World Environment Day – 5th June 2020

Friday 5 June is World Environment Day, the United Nations day for encouraging worldwide awareness and action to protect our environment. This year the theme is biodiversity.

In recent years climate change and our over-exploitation of the world’s natural resources has been slowly creeping up the agenda. The vulnerability of our environment is increasingly hard to ignore – flooding, wildfires and other extreme weather events are ever more common, while deforestation and habitat destruction continues apace with ever more species pushed towards extinction. The coronavirus pandemic has highlighted how, for all our sophistication, the fate of humankind is inextricably linked to the natural environment.

As the world turns to science and technology for answers the role of intellectual property has been called into question. Will companies seek to patent solutions and profit form this crisis? What part does intellectual property have to play in this era?

It is illuminating to consider the long-standing patent bargain: public disclosure of an invention in return for a period of protection during which the patent proprietor can exclusively exploit (or license) the invention.
The public policy objective is to stimulate innovation and technological development. The system must provide a reward sufficient to incentivise potential inventors and investors without stifling further progress by unduly restricting the field to others or providing unearned benefits.

In relation to Covid-19, many of the compounds and potential medicines waiting in the wings may exist only because of the research and development paid for by patent protected blockbuster products. Patent licensing schemes can also be deployed to support the development of new supply chains. However, in this crisis the accessibility of any future vaccines and therapies is likely to be key to public confidence in intellectual property rights.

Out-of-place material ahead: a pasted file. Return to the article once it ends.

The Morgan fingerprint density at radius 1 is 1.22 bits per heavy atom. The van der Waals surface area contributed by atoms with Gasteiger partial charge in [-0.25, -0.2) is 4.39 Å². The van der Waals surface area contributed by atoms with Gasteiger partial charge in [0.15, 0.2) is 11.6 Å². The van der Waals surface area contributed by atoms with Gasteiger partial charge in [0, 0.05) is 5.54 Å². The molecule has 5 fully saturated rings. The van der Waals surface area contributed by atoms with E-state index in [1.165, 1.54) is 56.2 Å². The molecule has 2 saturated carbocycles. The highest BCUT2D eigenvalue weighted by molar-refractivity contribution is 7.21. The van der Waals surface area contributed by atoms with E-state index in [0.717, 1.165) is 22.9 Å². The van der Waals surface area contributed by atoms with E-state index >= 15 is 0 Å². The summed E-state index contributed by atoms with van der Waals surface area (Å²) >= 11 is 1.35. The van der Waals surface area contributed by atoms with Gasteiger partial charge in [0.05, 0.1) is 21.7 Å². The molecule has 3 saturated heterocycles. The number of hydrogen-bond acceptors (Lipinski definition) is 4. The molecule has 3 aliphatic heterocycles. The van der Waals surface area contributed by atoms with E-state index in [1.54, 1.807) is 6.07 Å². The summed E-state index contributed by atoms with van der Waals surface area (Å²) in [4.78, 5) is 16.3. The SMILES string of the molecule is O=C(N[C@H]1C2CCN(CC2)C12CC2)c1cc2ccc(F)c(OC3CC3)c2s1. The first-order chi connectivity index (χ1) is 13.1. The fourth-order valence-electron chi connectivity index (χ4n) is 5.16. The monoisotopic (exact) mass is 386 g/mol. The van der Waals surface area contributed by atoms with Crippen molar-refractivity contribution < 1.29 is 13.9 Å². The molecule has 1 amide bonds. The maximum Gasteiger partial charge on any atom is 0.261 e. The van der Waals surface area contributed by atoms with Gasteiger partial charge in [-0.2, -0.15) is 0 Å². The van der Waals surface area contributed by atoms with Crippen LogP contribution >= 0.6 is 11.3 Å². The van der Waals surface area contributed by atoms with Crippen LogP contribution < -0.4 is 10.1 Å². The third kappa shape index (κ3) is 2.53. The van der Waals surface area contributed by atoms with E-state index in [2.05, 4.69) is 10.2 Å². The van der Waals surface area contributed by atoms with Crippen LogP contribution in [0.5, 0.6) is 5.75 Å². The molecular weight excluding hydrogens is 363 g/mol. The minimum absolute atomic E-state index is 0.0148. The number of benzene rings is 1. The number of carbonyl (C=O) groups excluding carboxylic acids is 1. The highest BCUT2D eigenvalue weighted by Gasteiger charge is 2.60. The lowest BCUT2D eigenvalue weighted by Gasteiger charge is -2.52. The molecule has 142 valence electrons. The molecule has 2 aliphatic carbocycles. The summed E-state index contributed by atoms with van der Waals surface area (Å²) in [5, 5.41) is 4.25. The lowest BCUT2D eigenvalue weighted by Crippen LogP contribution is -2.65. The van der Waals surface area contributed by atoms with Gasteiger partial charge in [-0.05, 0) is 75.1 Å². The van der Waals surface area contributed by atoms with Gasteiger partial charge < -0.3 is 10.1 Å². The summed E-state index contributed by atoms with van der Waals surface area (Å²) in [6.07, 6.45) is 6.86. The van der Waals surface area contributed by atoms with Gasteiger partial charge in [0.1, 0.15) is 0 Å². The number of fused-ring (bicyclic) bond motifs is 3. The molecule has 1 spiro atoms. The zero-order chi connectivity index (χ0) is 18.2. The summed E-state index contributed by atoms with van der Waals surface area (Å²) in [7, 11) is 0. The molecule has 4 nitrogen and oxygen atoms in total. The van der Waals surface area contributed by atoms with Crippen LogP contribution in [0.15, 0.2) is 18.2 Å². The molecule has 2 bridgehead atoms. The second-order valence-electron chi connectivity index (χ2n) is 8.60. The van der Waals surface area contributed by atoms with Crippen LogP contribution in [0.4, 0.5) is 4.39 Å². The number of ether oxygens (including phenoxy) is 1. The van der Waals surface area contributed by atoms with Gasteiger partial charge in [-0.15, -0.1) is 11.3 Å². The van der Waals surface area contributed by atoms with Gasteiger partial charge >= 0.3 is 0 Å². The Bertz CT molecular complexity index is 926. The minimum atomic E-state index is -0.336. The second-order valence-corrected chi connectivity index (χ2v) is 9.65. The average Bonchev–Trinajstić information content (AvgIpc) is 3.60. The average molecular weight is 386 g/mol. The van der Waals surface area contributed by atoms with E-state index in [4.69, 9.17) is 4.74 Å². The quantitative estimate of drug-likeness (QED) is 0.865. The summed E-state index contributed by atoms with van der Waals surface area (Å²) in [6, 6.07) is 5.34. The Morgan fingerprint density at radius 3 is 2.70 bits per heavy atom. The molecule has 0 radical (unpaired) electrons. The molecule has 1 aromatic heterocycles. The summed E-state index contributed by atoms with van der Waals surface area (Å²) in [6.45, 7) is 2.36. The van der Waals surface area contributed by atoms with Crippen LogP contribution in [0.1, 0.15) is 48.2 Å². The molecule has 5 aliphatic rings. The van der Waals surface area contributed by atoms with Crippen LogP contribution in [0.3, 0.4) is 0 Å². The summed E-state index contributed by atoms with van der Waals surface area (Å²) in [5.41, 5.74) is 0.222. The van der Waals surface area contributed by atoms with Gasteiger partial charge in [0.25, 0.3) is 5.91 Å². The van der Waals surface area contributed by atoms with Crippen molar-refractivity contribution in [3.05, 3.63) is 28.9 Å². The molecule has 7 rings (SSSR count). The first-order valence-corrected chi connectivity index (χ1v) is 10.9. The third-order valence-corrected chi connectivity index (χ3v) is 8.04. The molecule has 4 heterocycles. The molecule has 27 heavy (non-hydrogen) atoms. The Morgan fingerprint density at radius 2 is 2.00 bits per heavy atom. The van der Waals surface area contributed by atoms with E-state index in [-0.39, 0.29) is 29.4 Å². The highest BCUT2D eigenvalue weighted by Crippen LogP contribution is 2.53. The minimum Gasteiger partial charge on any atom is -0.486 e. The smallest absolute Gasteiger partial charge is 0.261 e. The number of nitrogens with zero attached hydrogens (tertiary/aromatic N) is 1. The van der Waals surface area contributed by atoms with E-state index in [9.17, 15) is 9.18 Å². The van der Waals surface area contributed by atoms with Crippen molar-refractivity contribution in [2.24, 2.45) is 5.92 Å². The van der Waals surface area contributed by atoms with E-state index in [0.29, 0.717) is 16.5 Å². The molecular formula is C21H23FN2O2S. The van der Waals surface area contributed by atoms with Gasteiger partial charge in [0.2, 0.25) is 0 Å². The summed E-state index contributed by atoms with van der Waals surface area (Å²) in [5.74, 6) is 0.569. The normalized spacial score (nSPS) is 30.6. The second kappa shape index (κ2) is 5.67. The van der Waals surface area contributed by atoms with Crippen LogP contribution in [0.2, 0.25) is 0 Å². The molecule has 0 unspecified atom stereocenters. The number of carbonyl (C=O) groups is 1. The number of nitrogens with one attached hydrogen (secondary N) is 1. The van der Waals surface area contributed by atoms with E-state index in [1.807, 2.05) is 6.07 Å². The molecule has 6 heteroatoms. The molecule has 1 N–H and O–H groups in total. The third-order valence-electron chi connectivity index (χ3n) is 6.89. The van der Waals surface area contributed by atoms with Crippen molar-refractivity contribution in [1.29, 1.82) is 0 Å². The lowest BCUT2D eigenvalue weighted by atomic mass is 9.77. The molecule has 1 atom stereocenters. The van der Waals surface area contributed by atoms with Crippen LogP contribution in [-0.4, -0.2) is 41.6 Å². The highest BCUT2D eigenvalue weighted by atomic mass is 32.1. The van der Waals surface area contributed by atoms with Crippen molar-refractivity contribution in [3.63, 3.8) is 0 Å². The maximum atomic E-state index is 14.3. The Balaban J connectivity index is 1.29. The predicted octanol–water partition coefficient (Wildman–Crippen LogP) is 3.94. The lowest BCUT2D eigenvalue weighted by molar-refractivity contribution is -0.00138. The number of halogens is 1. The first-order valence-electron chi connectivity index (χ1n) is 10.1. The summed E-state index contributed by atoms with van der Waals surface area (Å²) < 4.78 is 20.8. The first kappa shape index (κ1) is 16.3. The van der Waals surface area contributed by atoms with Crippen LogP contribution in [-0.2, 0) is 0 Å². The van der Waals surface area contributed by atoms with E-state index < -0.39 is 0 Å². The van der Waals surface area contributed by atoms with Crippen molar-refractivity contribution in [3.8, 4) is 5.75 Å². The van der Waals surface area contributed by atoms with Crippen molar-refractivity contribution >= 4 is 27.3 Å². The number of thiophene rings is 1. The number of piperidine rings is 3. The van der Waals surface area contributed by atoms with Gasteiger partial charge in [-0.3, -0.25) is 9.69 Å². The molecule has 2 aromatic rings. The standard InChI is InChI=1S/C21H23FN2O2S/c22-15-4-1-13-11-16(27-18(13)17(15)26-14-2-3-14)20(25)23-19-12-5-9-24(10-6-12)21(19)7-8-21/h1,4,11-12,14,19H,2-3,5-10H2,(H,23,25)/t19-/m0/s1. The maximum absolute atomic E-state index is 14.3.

Accessibility is not only in the hands of private industry. A number of checks and balances to the patent system are in place; most obviously the time-limited nature of patent monopolies but also compulsory licenses; licences of right; and crown use rights in the UK that allow any government department or person authorised by a government department to practice a patented invention without the consent of the proprietor. In such exceptional times, governments worldwide may be more willing to use the tools available to them to ensure access to vaccines and therapies in the event they need to.

If the patent bargain remains valid can it be harnessed to tackle the biggest challenges of our time? The problems facing a pandemic struck world with a growing and increasingly demanding population clearly require ever more innovative solutions.

The reward for protecting biodiversity is clear: our natural environment is our richest source of inspiration and we must ensure that it remains so.